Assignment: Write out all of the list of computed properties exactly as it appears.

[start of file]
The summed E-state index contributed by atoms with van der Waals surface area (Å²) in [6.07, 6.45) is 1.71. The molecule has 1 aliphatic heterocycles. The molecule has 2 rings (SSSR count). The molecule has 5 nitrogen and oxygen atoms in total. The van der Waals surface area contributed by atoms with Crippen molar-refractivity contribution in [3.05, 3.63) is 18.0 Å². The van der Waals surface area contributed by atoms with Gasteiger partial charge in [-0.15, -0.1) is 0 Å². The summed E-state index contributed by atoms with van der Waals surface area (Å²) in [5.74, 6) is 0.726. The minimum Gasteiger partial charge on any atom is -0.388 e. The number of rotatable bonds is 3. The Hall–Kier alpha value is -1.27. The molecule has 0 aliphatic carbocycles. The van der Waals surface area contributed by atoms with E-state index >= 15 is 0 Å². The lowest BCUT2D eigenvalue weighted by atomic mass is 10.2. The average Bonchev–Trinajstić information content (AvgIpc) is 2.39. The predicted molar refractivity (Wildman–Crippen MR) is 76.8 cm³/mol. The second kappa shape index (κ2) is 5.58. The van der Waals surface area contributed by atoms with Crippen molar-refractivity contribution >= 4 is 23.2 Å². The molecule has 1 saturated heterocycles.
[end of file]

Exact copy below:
The summed E-state index contributed by atoms with van der Waals surface area (Å²) in [6.07, 6.45) is 1.71. The molecule has 1 aliphatic heterocycles. The molecule has 2 rings (SSSR count). The molecule has 5 nitrogen and oxygen atoms in total. The van der Waals surface area contributed by atoms with Crippen molar-refractivity contribution in [3.05, 3.63) is 18.0 Å². The van der Waals surface area contributed by atoms with Gasteiger partial charge in [-0.15, -0.1) is 0 Å². The summed E-state index contributed by atoms with van der Waals surface area (Å²) in [5.74, 6) is 0.726. The minimum Gasteiger partial charge on any atom is -0.388 e. The number of rotatable bonds is 3. The Hall–Kier alpha value is -1.27. The molecule has 0 aliphatic carbocycles. The van der Waals surface area contributed by atoms with E-state index >= 15 is 0 Å². The lowest BCUT2D eigenvalue weighted by atomic mass is 10.2. The average Bonchev–Trinajstić information content (AvgIpc) is 2.39. The predicted molar refractivity (Wildman–Crippen MR) is 76.8 cm³/mol. The second kappa shape index (κ2) is 5.58. The van der Waals surface area contributed by atoms with Crippen molar-refractivity contribution >= 4 is 23.2 Å². The molecule has 1 saturated heterocycles.